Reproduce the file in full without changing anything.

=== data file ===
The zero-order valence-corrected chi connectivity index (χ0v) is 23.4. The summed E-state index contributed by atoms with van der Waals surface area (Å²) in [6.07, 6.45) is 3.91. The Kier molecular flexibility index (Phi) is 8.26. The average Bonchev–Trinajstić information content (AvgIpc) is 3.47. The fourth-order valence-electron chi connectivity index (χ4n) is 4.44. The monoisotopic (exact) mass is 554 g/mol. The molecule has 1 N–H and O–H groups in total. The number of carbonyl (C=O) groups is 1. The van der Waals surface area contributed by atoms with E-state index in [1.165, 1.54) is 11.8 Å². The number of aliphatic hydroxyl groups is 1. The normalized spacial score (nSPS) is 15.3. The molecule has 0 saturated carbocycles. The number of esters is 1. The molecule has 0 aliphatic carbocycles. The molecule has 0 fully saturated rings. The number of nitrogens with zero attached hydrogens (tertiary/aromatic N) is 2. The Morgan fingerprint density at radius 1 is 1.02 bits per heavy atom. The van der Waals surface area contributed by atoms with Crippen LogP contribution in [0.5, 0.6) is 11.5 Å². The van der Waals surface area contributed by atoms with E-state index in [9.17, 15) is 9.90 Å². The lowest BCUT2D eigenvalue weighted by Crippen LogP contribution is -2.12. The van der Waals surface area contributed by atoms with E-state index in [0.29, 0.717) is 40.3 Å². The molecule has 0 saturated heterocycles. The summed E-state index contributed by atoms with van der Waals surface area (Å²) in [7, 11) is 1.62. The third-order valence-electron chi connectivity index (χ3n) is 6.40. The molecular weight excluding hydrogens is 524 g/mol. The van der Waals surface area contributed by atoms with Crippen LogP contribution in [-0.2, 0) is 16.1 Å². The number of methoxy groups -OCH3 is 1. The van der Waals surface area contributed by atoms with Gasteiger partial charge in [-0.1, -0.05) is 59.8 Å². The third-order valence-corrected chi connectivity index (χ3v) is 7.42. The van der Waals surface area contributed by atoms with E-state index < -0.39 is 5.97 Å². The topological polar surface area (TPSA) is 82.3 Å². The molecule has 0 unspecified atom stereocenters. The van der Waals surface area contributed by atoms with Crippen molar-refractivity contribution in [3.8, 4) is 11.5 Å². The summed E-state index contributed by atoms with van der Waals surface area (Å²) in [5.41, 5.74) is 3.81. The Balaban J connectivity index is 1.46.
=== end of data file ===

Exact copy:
The zero-order valence-corrected chi connectivity index (χ0v) is 23.4. The summed E-state index contributed by atoms with van der Waals surface area (Å²) in [6.07, 6.45) is 3.91. The Kier molecular flexibility index (Phi) is 8.26. The average Bonchev–Trinajstić information content (AvgIpc) is 3.47. The fourth-order valence-electron chi connectivity index (χ4n) is 4.44. The monoisotopic (exact) mass is 554 g/mol. The molecule has 1 N–H and O–H groups in total. The number of carbonyl (C=O) groups is 1. The van der Waals surface area contributed by atoms with E-state index in [1.165, 1.54) is 11.8 Å². The number of aliphatic hydroxyl groups is 1. The normalized spacial score (nSPS) is 15.3. The molecule has 0 saturated carbocycles. The number of esters is 1. The molecule has 0 aliphatic carbocycles. The molecule has 0 fully saturated rings. The number of nitrogens with zero attached hydrogens (tertiary/aromatic N) is 2. The Morgan fingerprint density at radius 1 is 1.02 bits per heavy atom. The van der Waals surface area contributed by atoms with Crippen LogP contribution in [0.5, 0.6) is 11.5 Å². The van der Waals surface area contributed by atoms with E-state index in [9.17, 15) is 9.90 Å². The lowest BCUT2D eigenvalue weighted by Crippen LogP contribution is -2.12. The van der Waals surface area contributed by atoms with E-state index in [0.29, 0.717) is 40.3 Å². The molecule has 0 saturated heterocycles. The summed E-state index contributed by atoms with van der Waals surface area (Å²) in [7, 11) is 1.62. The third-order valence-electron chi connectivity index (χ3n) is 6.40. The molecular weight excluding hydrogens is 524 g/mol. The van der Waals surface area contributed by atoms with Crippen LogP contribution in [-0.2, 0) is 16.1 Å². The number of methoxy groups -OCH3 is 1. The van der Waals surface area contributed by atoms with Gasteiger partial charge in [-0.1, -0.05) is 59.8 Å². The third-order valence-corrected chi connectivity index (χ3v) is 7.42. The van der Waals surface area contributed by atoms with E-state index < -0.39 is 5.97 Å². The topological polar surface area (TPSA) is 82.3 Å². The molecule has 0 unspecified atom stereocenters. The van der Waals surface area contributed by atoms with Crippen molar-refractivity contribution in [3.8, 4) is 11.5 Å². The summed E-state index contributed by atoms with van der Waals surface area (Å²) in [5.41, 5.74) is 3.81. The Balaban J connectivity index is 1.46.